CDSC Receives $147,179 to Expand Native American Archive
WSU’s Center for Digital Scholarship and Curation (CDSC) recently received a $147,179 Digital Extension Grant from the American Council of Learned Societies (ACLS) to expand the Plateau Peoples’ Web Portal, a national archive of Native American cultural materials.
The portal is a collaboration between WSU and the Spokane Tribe of Indians, the Confederated Tribes of the Colville Reservation, the Confederated Tribes of the Umatilla Indian Reservation, the Coeur d’Alene Tribe of Indians, the Confederated Tribes of Warm Springs, the Nez Perce Tribe and the Yakama Nation. It is a gateway to Plateau peoples’ cultural materials held in multiple repositories, including WSU’s Manuscripts, Archives and Special Collections; the Northwest Museum of Art and Culture; the National Anthropological Archives; and the National Museum of the American Indian at the Smithsonian Institution.
Portal materials are chosen and curated by tribal representatives. Each item has one or more records associated with it, as well as added traditional knowledge and cultural narratives to enhance and enrich understanding to many audiences.
“We are excited for the years to come, continuing our partnerships with tribes in the Plateau region and multiple repositories to preserve and share knowledge in culturally appropriate ways,” said Kim Christen, the project’s principal investigator and a professor of digital technology and culture in WSU’s Department of English.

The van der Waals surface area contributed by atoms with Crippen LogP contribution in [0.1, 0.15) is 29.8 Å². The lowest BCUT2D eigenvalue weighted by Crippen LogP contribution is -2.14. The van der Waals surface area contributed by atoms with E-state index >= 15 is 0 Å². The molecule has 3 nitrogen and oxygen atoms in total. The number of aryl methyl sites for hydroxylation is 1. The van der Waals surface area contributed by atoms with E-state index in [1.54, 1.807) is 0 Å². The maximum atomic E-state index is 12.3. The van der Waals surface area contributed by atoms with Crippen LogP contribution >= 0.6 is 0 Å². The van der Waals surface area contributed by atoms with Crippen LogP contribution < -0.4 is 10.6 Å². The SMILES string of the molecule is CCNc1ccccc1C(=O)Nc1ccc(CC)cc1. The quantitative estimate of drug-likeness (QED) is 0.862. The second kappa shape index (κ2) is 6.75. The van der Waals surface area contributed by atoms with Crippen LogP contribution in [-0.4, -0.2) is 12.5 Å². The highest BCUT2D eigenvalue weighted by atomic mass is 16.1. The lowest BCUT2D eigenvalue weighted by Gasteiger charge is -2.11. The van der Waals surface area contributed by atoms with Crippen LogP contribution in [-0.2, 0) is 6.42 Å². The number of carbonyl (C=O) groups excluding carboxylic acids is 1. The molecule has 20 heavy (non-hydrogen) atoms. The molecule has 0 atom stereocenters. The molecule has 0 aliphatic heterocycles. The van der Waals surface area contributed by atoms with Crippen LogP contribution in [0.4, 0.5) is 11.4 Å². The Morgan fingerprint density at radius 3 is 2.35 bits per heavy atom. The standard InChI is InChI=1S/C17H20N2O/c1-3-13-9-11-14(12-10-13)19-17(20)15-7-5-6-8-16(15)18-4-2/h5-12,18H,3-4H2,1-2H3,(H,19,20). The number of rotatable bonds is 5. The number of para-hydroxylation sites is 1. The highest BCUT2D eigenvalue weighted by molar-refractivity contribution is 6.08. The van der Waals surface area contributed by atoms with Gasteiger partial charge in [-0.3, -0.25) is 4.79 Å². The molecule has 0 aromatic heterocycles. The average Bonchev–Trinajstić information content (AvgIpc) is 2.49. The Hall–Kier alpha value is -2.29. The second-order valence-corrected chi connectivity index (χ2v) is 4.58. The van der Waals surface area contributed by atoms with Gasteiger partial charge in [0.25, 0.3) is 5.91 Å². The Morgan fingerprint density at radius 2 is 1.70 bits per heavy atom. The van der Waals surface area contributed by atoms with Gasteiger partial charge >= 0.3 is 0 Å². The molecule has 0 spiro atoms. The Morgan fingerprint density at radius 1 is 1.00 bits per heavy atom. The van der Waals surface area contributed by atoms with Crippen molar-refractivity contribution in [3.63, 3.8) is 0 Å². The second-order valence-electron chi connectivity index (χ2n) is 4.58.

The ACLS awards are designed to advance humanistic scholarship by enhancing established digital projects and extending their reach to new communities of scholars. The program, now in its second year, is made possible by the Andrew W. Mellon Foundation.
The CDSC, a joint center of the WSU Libraries and the WSU College of Arts and Sciences, promotes collaboration between community members, students, faculty and researchers on digital projects and scholarship that crosses academic boundaries and public/private distinctions. The CDSC provides support, outreach, training and access to digitization hardware and software and inspiration for meaningful and long-lasting partnerships.
The ACLS, a private, nonprofit federation of 74 national scholarly organizations, is the pre-eminent representative of American scholarship in the humanities and related social sciences. Advancing scholarship by awarding fellowships and strengthening relations among learned societies is central to ACLS’s work. This year, ACLS will award more than $20 million to more than 300 scholars across various humanistic disciplines.